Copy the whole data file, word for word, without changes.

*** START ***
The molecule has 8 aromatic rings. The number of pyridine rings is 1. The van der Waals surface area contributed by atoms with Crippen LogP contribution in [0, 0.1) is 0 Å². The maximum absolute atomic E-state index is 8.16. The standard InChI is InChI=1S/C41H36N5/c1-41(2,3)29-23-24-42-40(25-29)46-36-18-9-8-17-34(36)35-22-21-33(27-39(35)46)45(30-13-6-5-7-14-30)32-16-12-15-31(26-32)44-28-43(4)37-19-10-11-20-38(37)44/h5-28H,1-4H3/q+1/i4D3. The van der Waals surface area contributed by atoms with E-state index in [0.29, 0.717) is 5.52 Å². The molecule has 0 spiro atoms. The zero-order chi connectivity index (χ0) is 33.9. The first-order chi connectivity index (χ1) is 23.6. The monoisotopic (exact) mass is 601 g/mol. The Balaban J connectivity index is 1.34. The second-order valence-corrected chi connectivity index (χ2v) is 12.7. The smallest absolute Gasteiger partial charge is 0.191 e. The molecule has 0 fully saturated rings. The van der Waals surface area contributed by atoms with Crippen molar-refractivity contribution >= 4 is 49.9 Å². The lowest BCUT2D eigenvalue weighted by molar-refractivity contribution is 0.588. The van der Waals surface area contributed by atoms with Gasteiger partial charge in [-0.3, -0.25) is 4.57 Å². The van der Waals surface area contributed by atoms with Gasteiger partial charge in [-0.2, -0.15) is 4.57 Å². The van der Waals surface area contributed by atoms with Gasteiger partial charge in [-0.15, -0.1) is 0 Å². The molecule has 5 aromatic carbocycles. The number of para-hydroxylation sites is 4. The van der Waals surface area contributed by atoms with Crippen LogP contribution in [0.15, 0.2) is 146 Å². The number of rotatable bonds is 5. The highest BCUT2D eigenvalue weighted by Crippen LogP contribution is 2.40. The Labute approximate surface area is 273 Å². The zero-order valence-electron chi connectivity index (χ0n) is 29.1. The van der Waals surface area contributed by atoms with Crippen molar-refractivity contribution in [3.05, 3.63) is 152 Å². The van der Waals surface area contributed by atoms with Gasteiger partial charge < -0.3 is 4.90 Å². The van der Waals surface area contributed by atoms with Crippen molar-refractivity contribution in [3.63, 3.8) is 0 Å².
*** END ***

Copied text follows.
The molecule has 8 aromatic rings. The number of pyridine rings is 1. The van der Waals surface area contributed by atoms with Crippen LogP contribution in [0, 0.1) is 0 Å². The maximum absolute atomic E-state index is 8.16. The standard InChI is InChI=1S/C41H36N5/c1-41(2,3)29-23-24-42-40(25-29)46-36-18-9-8-17-34(36)35-22-21-33(27-39(35)46)45(30-13-6-5-7-14-30)32-16-12-15-31(26-32)44-28-43(4)37-19-10-11-20-38(37)44/h5-28H,1-4H3/q+1/i4D3. The van der Waals surface area contributed by atoms with E-state index in [0.29, 0.717) is 5.52 Å². The molecule has 0 spiro atoms. The zero-order chi connectivity index (χ0) is 33.9. The first-order chi connectivity index (χ1) is 23.6. The monoisotopic (exact) mass is 601 g/mol. The Balaban J connectivity index is 1.34. The second-order valence-corrected chi connectivity index (χ2v) is 12.7. The smallest absolute Gasteiger partial charge is 0.191 e. The molecule has 0 fully saturated rings. The van der Waals surface area contributed by atoms with Crippen molar-refractivity contribution >= 4 is 49.9 Å². The lowest BCUT2D eigenvalue weighted by molar-refractivity contribution is 0.588. The van der Waals surface area contributed by atoms with Gasteiger partial charge in [-0.3, -0.25) is 4.57 Å². The van der Waals surface area contributed by atoms with Gasteiger partial charge in [-0.2, -0.15) is 4.57 Å². The van der Waals surface area contributed by atoms with Gasteiger partial charge in [-0.15, -0.1) is 0 Å². The molecule has 5 aromatic carbocycles. The number of para-hydroxylation sites is 4. The van der Waals surface area contributed by atoms with Crippen LogP contribution in [0.15, 0.2) is 146 Å². The number of rotatable bonds is 5. The highest BCUT2D eigenvalue weighted by Crippen LogP contribution is 2.40. The Labute approximate surface area is 273 Å². The zero-order valence-electron chi connectivity index (χ0n) is 29.1. The van der Waals surface area contributed by atoms with Crippen molar-refractivity contribution in [3.05, 3.63) is 152 Å². The van der Waals surface area contributed by atoms with Gasteiger partial charge < -0.3 is 4.90 Å². The van der Waals surface area contributed by atoms with Crippen molar-refractivity contribution in [3.63, 3.8) is 0 Å².